On World Kidney Day on March 13th, Baxter helps raise awareness of kidney disease risk factors and treatment choices.
Daniel Baldor from Dalby, Sweden has had a long journey with kidney disease.
Shortly after his diagnosis of end stage renal disease (ESRD) in 1984, Daniel received a kidney transplant, which only worked for three months. When the kidney failed, Daniel underwent both peritoneal dialysis (PD) and hemodialysis (HD) therapy until he received another transplant in 1994, which worked for 17 years. PD therapy works by cleaning the blood of toxins using the body’s peritoneal membrane as the filter, and is typically conducted in a patient’s home. With HD, which may be performed at home or at a center, blood is removed from the body and filtered through a dialyzer, and then returned to the body through tubing after being filtered.
That same year he received his second transplant, Daniel began working at Baxter’s manufacturing facility in Lund, where dialysis equipment is manufactured—and where he still works to this day as an operator.
“As a renal patient, I have a lot of perspective about the importance of my job,” Daniel says. “I’m very proud of my work.”
He would realize again just how important dialysis would be to him when his second transplanted kidney started to fail in 2011. Daniel started using HD therapy again soon after. Today, he performs his therapy at home and successfully manages it in balance with his work schedule, which alternates between day and evening shifts. A film enthusiast and avid reader of biographies, memoirs and crime novels, David also enjoys going on walks in the forests surrounding his town, swimming and occasionally riding his bike into the city as an excursion.
“I am grateful that I’m able to stay active,” says Daniel.
A silent disease
Chronic kidney disease (CKD) is said to be a silent disease; in many patients it may not be recognized until their blood pressure is noted to be elevated or they are found to have blood or protein in a urine test. Underestimated in its reach, CKD now impacts 1 in 10 people worldwide1. It is often not diagnosed until the disease progresses to ESRD, which requires necessary dialysis therapy.2,3
A growing epidemic – a recent study that takes into account population growth and aging indicates dialysis treatments over the past 20 years have increased by as much as 134 percent globally.4 Currently, more than two million people worldwide require dialysis therapy.5
Anyone can develop CKD. However, individuals with high blood pressure, diabetes, a family history of kidney disease, or those that are overweight, smoke or older than 50 years of age are at a much higher risk of developing CKD.6,7,8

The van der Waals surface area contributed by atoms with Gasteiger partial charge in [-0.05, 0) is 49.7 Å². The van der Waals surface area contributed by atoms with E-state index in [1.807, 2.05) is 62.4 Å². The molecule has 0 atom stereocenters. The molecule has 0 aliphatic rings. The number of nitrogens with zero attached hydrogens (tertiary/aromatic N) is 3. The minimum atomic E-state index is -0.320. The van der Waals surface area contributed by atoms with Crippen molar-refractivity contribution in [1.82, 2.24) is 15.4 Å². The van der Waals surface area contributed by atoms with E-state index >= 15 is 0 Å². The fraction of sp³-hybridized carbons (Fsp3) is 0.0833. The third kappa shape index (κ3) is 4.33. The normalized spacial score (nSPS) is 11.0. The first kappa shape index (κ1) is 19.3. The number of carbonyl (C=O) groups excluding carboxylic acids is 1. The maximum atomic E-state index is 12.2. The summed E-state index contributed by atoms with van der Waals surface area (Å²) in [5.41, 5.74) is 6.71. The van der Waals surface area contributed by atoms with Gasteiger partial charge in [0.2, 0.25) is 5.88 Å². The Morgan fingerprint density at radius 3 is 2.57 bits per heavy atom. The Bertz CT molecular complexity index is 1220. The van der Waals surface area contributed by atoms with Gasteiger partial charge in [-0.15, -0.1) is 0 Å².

A sponsor of World Kidney Day 2014, Baxter urges those at risk of CKD to get screened. Early detection can be done by simple blood and urine tests, and can lead to treatment options that help maintain kidney health and reduce the risk of developing irreversible kidney failure and the need for dialysis therapy.
Diverse therapy options
Patients who have progressed to ESRD can choose from dialysis therapy options that meet their unique needs, including their clinical condition, age, access and lifestyle.
Lau Siu Chun, a 64-year-old homemaker in Fanling, Hong Kong, had initial reservations about starting dialysis treatment after being diagnosed with ESRD. However, after attending a
pre-dialysis program at a local hospital and learning about her therapy options, she decided PD therapy was a good fit for her. For Chun, the convenience of receiving treatment at home instead of in a hospital has allowed her to have a more flexible schedule.
“Initially, I didn’t have confidence in the therapy,” Chun shared. “However, once I started to receive the PD treatment, I found the procedure was easy to use and I became familiar with it quickly.”
Stephen Lott, a 41-year-old chief livestock officer in Kildare, Ireland, also did his research when choosing which therapy to use in treating his ESRD. After receiving multiple transplants that were unsuccessful, he decided to try High Dose HD at home. Lott wanted a treatment option that allowed him the opportunity to spend more time at home with his young family. Stephen’s therapy involves eight hours of High Dose HD at home every night while he sleeps.
“I’m at a point now where I’m as good as I’ve ever been now that I’m on a nocturnal regime compared to when I’d been transplanted,” Lott said. “I’m quite happy with where I am today.”
For more information on World Kidney Day, March 13, 2014, visit www.worldkidneyday.org.
Daniel Baldor from Dalby, Sweden works at Baxter’s manufacturing facility in Lund, where dialysis equipment is manufactured. As an ESRD patient who received two kidney transplants that eventually failed, Daniel has a unique perspective on the part he plays in helping manufacture equipment that treats patients with kidney failure.
After being diagnosed with ESRD, Hong Kong resident Lau Siu Chun had reservations about starting peritoneal dialysis (PD) therapy, but quickly adapted and found it was a good fit for her.
Stephen Lott from Kildare, Ireland, wanted to find an ESRD therapy that would allow him the ability to spend more time with his young family. He opted to use High Dose hemodialysis as a treatment option, which he uses at home at night while he sleeps.